nep-gro New Economics Papers
on Economic Growth
Issue of 2016‒08‒21
six papers chosen by
Marc Klemp
Brown University

  1. Gender Relations and Economic Development: Hypotheses about the Reversal of Fortune in EurAsia By Alexandra M. de Pleijt; Jan Luiten van Zanden; Sarah Guilland Carmichael
  2. Is Inequality Harmful for Innovation and Growth? Price versus Market Size Effects By Foellmi, Reto; Zweimüller, Josef
  3. Inequality, Technical Change or Leverage? By Goren, Amir
  4. Gender, Institutions, and Economic Development: Findings and Open Research and Policy Issues By Stephan Klasen
  5. Fertility, Longevity, and Capital Flows By Nicolas Coeurdacier
  6. Endogenous Growth Theory and Models: the “First Wave”, 1952–1973 By Stephen E. Spear; Warren Young

  1. By: Alexandra M. de Pleijt; Jan Luiten van Zanden; Sarah Guilland Carmichael
    Abstract: This paper develops an interrelated set of hypotheses about the links between gender relations, family systems and economic development in EurAsia. Firstly, we briefly discuss a number of ideas from the recent literature about the links between gender relations and economic development. Secondly, we suggest a measure of historic gender relations via the classification and measurement of historical family systems, and offer a set of maps of the institutions concerning marriage, inheritance and family formation that determine the degree of agency that women enjoyed at the micro level. Thirdly, we discuss the possible explanation of the genesis of the EurAsian pattern in family systems and gender relations as a by-product of the spread of agriculture and the process of ancient state formation that followed the Neolithic Revolution 10,000 years ago. Finally, we link these patterns in family systems and female agency to economic growth after 1500. We empirically demonstrate that high female agency was related to per capita GDP between 1800 and 2000. The Ôreversal of fortuneÕ that happened within EurAsia between 1000 and 2000, whereby the ancient centers of state formation and urbanization in the Middle East, India and China were overtaken by regions at the margin of the continent (Western Europe, Japan, Korea), can in our view be linked to this spatial pattern in gender relations and family systems found there (and reconstructed here).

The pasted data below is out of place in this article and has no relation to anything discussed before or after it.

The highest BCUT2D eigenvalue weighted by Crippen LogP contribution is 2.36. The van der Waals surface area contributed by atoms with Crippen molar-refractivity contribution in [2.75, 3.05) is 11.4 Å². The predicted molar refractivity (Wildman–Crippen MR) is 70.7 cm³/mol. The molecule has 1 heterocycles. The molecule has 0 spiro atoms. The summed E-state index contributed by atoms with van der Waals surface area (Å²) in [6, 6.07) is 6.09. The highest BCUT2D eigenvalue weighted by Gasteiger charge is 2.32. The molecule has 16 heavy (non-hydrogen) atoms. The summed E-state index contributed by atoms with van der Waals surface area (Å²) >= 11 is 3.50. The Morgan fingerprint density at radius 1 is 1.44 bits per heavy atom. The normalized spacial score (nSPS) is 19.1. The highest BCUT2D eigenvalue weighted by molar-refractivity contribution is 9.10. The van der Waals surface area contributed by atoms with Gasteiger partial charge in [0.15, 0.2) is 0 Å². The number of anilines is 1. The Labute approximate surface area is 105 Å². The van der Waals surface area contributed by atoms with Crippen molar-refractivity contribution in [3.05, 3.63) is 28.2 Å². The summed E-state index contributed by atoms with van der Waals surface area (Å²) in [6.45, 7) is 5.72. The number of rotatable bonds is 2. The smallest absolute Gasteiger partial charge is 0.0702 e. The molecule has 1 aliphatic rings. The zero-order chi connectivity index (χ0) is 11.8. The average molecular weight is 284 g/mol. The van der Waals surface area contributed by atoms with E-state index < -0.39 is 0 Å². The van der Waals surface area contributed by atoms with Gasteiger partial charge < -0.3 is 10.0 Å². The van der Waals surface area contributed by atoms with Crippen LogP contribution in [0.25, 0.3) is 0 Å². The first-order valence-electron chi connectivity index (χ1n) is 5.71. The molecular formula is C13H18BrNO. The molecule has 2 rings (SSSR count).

Keywords: Female agency, Economic growth, Family systems, Reversal of fortune.
    Date: 2016–08
  2. By: Foellmi, Reto; Zweimüller, Josef
    Abstract: We introduce non-homothetic preferences into an R&D based growth model to study how demand forces shape the impact of inequality on innovation and growth. Inequality affects the incentive to innovate via a price effect and a market size effect. When innovators have a large productivity advantage over traditional producers a higher extent of inequality tends to increase innovators' prices and mark-ups. When this productivity gap is small, however, a redistribution from the rich to the poor increases market sizes and speeds up growth.
    Keywords: Inequality, Growth, Demand Composition, Price Distortion
    JEL: O15 O31 D30 D40 L16
    Date: 2016–07
  3. By: Goren, Amir
    Abstract: Exploring the determinants of growing income inequality, I show how constant capital income shares and inequality can be explained without technical change. I show why despite the fact that technical change is capital augmenting, rather than labor augmenting, it may not be sufficient to explain the last few decades of growing capital share of income and inequality due to the balancing mechanism of depreciation. Finally, I show how the growth of leverage, which coincided with the growth of inequality, can explain the growth of capital share of income and inequality. I introduce a simple model of leverage and business cycle and show how leverage is justified by more leverage and how depressed interest rate allows leveraging and inequality growth to persist.